It may lack the Botticellis, Guccis, and touristic icons of Venice, Florence, or Rome, but Sicily still packs a punch. This island — a little smaller than Massachusetts — is home to some of Europe’s most important ancient Greek sites, the most active volcano in Europe, and some of Italy’s most intriguing architecture and tastiest food.
While part of Italy, Sicily really is a world apart. Midway between Africa and Europe in the middle of the Mediterranean, over the last 2,500 years it’s been ruled by Greeks, Romans, Arabs, Normans, and Spaniards. Its complicated past makes it distinct — with spicier food, a more festive lifestyle, and people who are Sicilian first, Italian second. Italian Americans have a special bond with the island — almost one-third of all Italians who arrived in the U.S. between 1880 and 1930 were from Sicily.
This past spring, I found Sicily had changed quite a bit since my last visit. Years ago I considered Palermo, the capital city, seedy and sketchy. My latest visit demolished my lingering Mafia images. The city is still gritty and colorful, yet its bustling center feels safe and trendy.
Quattro Canti, the fountain-filled intersection of Palermo’s two main thoroughfares, is a fine focal point to a pedestrian area where people enjoy their evening passeggiata. As I strolled, I found that thriving marketplaces abound in the morning, and squares in nearly every neighborhood are lively and inviting after dark.
The Cathedral of Monreale (just outside of Palermo), one of Sicily’s greatest art treasures, is something that hasn’t changed. While dedicated to the Virgin Mary, this massive church was built to show off the power of the Norman King William II. Famous for its exquisite 12th- and 13th-century mosaics, each panel tells a story: Adam and Eve being tempted by the serpent, angels climbing Jacob’s ladder, and Noah building his arc.
Palermo also offers a great “bone” experience — skull and shoulders above anything else you’ll find in Europe. Its Capuchin crypt is a subterranean gallery filled with 8,000 “bodies without souls.” For centuries, people would line up to be “not buried” here. They’d actually choose their niche in death and even stand there getting to know their macabre neighborhood. Then, when they died, dressed in their Sunday best, this is where they’d end up.
On this year’s trip, I made a point of exploring the entire island. On the west coast, I sailed through salt flats and across a lagoon to the humble little island of Mozia. This salt-making region was a Carthaginian stronghold centuries before Christ, and you can still see Carthaginian ruins amid Roman ruins: Here, like elsewhere on the island, you’ll enjoy many layers of history.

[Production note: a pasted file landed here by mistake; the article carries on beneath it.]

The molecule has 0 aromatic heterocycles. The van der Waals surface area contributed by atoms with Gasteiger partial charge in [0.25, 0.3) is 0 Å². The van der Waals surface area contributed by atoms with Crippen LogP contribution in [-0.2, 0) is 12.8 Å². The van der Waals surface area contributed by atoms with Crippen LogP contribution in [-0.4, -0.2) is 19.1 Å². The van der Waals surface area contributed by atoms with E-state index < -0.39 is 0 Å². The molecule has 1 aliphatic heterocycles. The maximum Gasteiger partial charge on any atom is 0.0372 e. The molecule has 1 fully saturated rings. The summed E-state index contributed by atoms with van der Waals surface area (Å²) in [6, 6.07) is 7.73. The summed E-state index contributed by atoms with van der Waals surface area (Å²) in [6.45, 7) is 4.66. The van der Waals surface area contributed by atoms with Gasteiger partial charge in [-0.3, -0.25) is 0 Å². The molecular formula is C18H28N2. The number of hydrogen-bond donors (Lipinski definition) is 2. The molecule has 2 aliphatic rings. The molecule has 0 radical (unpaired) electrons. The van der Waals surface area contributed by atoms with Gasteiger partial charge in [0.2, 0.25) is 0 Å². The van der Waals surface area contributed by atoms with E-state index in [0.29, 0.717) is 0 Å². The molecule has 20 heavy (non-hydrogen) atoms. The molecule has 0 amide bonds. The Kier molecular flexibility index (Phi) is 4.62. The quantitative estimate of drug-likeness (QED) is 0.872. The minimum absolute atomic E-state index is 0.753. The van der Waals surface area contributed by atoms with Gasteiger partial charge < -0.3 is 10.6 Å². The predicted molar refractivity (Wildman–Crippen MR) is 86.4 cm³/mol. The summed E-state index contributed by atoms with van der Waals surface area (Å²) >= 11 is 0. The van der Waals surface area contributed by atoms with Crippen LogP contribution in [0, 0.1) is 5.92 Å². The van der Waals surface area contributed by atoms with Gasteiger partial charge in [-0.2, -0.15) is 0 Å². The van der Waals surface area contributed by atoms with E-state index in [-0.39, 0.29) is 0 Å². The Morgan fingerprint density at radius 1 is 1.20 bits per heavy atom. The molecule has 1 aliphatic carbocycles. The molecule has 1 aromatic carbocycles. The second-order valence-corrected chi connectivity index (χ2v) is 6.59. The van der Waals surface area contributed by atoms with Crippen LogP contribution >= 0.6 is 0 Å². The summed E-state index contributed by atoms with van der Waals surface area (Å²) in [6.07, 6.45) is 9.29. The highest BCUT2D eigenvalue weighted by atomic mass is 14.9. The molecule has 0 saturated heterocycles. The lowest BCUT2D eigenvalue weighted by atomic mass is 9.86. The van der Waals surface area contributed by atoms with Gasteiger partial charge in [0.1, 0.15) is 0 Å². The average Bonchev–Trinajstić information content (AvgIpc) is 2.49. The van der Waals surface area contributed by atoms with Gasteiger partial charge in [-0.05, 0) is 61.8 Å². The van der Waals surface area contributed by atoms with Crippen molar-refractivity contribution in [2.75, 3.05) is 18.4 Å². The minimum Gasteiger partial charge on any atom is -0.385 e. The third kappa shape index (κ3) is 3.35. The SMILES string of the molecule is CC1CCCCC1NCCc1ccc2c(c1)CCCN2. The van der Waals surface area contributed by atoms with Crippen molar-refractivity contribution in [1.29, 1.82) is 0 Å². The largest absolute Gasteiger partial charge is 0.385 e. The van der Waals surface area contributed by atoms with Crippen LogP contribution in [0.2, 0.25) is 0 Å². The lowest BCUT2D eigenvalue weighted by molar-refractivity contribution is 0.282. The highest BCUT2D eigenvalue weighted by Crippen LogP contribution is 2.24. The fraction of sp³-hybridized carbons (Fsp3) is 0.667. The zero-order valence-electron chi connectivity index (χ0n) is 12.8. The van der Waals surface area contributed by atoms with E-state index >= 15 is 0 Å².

Near Sicily’s south coast is Agrigento, with its “Valley of the Temples” — the largest, best-preserved collection of ancient Greek buildings outside of Greece. Its top temple rivals the Parthenon — not a surprise, since Agrigento was one of the richest Greek colonies and a thriving democracy 2,500 years ago.
One of Sicily’s most famous sights is Taormina, a spectacular resort city on the east coast. Hanging high above the sea, with handy cable car access to the beach, it’s long been the island’s romantic cliffside haunt of aristocrats at play.
Taormina’s setting impressed the ancient Greeks — probably more for its strategic location than the view. Its Greek-Roman theater must be the most dramatically situated theater from the ancient world — and it still hosts open-air concerts. Paul Simon, Tony Bennett, and Elton John have performed here.
Nearby looms Mount Etna. At over 11,000 feet, it’s Europe’s biggest volcano. It’s anything but extinct — a serious eruption comes about every three years. On my visit a gondola swept me up into a barren land of spent lava flows.
At the edge of the volcano, I surveyed the landscape: The flows seemed to rumble like big black buffalo toward Sicily’s teeming second city, Catania. In the distance, a crescent beach stretched all the way to Taormina. And to my right was the hazy, high, and harsh interior.
In a vineyard on the slopes of this steaming volcano, I was served a glass of full-bodied red wine by a woman who could have been Sophia Loren’s younger cousin.
In addition to the wine, the food is what nearly all visitors rave about. The cuisine is Mediterranean and rich in seafood. Along with pasta, you may see couscous on the menu — a reminder that this island is just 100 miles from Tunisia. And for dessert: cannoli, which tastes best here in its homeland. Connoisseurs of cannoli insist on having one freshly filled — not with cream, but with sweetened ricotta cheese. I now know why they say, “Holy cannoli.”
With a culture enriched by wave after wave of conquerors, Sicily is one of Europe’s most fascinating corners. I think of Sicily as “Italy in the extreme” — if you like Italy for its people, tempo, and joy of living, you’ll love Sicily.
Rick Steves (www.ricksteves.com) writes European travel guidebooks and hosts travel shows on public television and public radio. Email him at firstname.lastname@example.org and follow his blog on Facebook.